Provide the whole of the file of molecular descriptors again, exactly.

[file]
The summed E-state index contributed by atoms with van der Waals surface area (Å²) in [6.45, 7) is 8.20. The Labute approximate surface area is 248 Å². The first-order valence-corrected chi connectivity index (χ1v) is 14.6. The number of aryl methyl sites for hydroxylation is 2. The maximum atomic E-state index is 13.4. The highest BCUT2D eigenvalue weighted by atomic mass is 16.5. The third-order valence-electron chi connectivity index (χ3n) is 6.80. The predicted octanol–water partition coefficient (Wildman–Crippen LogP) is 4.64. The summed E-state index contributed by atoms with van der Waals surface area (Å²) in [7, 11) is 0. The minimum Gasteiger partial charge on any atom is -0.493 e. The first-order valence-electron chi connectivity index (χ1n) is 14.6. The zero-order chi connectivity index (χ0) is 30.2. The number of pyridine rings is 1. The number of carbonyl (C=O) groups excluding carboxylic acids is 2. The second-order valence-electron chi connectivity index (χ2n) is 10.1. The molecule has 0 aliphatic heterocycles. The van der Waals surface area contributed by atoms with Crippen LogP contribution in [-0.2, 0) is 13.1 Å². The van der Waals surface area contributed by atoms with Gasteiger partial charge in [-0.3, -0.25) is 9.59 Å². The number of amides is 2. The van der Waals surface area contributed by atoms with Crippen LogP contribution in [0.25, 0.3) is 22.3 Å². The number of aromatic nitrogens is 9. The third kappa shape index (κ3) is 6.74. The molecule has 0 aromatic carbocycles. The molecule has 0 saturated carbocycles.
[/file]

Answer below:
The summed E-state index contributed by atoms with van der Waals surface area (Å²) in [6.45, 7) is 8.20. The Labute approximate surface area is 248 Å². The first-order valence-corrected chi connectivity index (χ1v) is 14.6. The number of aryl methyl sites for hydroxylation is 2. The maximum atomic E-state index is 13.4. The highest BCUT2D eigenvalue weighted by atomic mass is 16.5. The third-order valence-electron chi connectivity index (χ3n) is 6.80. The predicted octanol–water partition coefficient (Wildman–Crippen LogP) is 4.64. The summed E-state index contributed by atoms with van der Waals surface area (Å²) in [7, 11) is 0. The minimum Gasteiger partial charge on any atom is -0.493 e. The first-order valence-electron chi connectivity index (χ1n) is 14.6. The zero-order chi connectivity index (χ0) is 30.2. The number of pyridine rings is 1. The number of carbonyl (C=O) groups excluding carboxylic acids is 2. The second-order valence-electron chi connectivity index (χ2n) is 10.1. The molecule has 0 aliphatic heterocycles. The van der Waals surface area contributed by atoms with Crippen LogP contribution in [-0.2, 0) is 13.1 Å². The van der Waals surface area contributed by atoms with Gasteiger partial charge in [-0.3, -0.25) is 9.59 Å². The number of amides is 2. The van der Waals surface area contributed by atoms with Crippen LogP contribution in [0.25, 0.3) is 22.3 Å². The number of aromatic nitrogens is 9. The third kappa shape index (κ3) is 6.74. The molecule has 0 aromatic carbocycles. The molecule has 0 saturated carbocycles.